BMW 118i Urban – Quick Fix – Every bit a BMW for a fraction of the price

I’ve got a soft spot for BMW, having owned a couple of 3-series I know what they are capable of producing when it comes to handling and quality of finish....

I’ve got a soft spot for BMW, having owned a couple of 3-series I know what they are capable of producing when it comes to handling and quality of finish.  A week in the 118i and all those memories come flooding back – at a much more affordable price too!

Make: BMW

Model: 118i

Variant: Urban

Engine / Transmission: 1.6 litre four-cylinder petrol. 8-speed sports automatic Steptronic transmission

Vital Stats: 100kW / 220Nm

BMW Claimed Fuel Economy: 5.6l / 100km

EFTM Claimed Fuel Economy: 8.5l/ 100km (to be fair, almost entirely stop/start city driving)

Price: $36,900 + $2,055 options

Wow Factor: I bought a 3-series BMW in the year 2000, it was $60,000 or so – and they didn’t come much cheaper.  Adding the 1 series to the range has made the BMW brand reach more people and probably added a second BMW to more than a few driveways.   Just the fact that a BMW could be yours for less than $40,000 is a bit of a wow factor is it not?


Most Impressive: Despite being the baby of the bunch, and despite the lower price – this is still every bit a BMW.  The fit, the finish, and of course the handling – If you’re putting BMW on the showroom shopping list its most certainly one you have to drive to get a simple look at how they just do it that “bit” better that sets them apart.


I can’t not mention the infotainment system here, which is feature rich for the class, and while the DAB+ radio is a nearly $400 option it’s well worth it.  The default 8 button macro-presets are my favourite feature.  Seen in the Rolls Royce this is more than just “station presets” – each button can be a radio station, or a map destination, actually almost any function or page on the entire infotainment system.  Quality stuff.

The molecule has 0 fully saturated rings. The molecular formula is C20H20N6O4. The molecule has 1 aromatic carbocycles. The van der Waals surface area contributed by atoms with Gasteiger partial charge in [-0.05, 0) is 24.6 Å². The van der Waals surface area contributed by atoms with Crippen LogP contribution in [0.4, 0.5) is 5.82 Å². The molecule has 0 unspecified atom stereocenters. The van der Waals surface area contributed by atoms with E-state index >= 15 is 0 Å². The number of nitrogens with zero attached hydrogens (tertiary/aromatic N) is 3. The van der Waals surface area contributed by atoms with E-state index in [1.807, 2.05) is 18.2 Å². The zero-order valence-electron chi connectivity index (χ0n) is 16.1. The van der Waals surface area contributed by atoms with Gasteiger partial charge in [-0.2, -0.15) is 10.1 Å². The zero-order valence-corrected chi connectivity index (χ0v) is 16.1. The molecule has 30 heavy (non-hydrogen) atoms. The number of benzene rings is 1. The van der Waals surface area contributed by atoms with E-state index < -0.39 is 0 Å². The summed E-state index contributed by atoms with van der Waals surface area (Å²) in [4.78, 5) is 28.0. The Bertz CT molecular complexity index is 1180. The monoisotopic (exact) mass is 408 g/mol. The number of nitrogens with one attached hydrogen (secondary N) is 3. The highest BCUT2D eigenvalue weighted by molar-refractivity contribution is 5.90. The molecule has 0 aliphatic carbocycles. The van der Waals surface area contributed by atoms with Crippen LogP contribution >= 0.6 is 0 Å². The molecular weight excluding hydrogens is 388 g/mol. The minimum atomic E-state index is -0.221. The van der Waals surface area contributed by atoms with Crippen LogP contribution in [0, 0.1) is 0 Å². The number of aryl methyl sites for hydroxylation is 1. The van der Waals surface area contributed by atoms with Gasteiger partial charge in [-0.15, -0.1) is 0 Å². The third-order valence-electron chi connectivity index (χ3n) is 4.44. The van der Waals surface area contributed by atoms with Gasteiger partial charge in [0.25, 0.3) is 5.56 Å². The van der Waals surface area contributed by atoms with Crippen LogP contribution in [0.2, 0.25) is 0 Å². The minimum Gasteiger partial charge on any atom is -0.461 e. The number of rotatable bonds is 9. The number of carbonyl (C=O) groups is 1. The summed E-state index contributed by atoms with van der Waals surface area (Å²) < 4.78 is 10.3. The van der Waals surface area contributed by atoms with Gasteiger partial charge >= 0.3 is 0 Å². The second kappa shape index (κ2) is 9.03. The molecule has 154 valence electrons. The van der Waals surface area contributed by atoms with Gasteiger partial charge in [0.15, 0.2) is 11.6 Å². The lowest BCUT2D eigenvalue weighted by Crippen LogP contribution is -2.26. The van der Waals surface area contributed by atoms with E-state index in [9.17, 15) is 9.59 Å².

Least Impressive: These vehicles are hard to fault, my personal hatred (shared by my wife I found out) of the stop/start engine feature at the traffic lights aside – You’ll think I’m crazy given what I’ve said above – but the price is probably the least impressive.  $40,000 is a lot to pay for a vehicle this size, stacked up against the Mazda 3 for example you may find it hard to justify unless you are a genuine student of motoring, handling and the quality of interiors.


The Sweeping Statement: This has every element of BMW which for years was achieved only at the 3-series “entry-level” – if the budget fits, this is a must drive when you’re car shopping, and when you do, do what the salesman told me 15 years ago, find a roundabout and drive through it like you want to – that’s when you’ll feel what handling really is.




Trev produces two of the most popular technology podcasts in Australia, Your Tech Life and Two Blokes Talking Tech. He hosts a nightly radio show on Talking Lifestyle, 8pm Monday to Friday in Sydney, Melbourne and Brisbane, appears on over 50 radio stations across Australia weekly, and is the Tech Expert on Channel 9’s Today Show and A Current Affair. Father of three, he is often found down in his Man Cave. Like this post? Buy Trev a drink!
2 Comments on this post.
  • Michael Hughes
    14 August 2015 at 8:24 am
    Leave a Reply

    Hey Trevor, where is the 118i Urban made? And does it matter to you, where a car is manufactured like when the BMW X5 is made in the U.S.? Although not in the same league as BMW, I refused to buy a Honda Jazz because it was made in Thialand. But also the price was more (even with the “Free Trade Agreement”) than a Japanese made Mazda 3. Funny this – when the Jazz was being sourced from Japan due to “supply” issues in Thialand, it was cheaper to buy. I am very happy with my purchase of a Suzuki Swift (made in Japan).

  • Michael Hughes
    14 August 2015 at 8:34 am
    Leave a Reply

    Also can the Stop/Start feature be turned off? It would be weird if you couldn’t turn this off, but still be able to turn off the ESP or ESC, apparently a literal “can’t live without” safety feature made compulsory by the government. I do not understand this!

  • Leave a Reply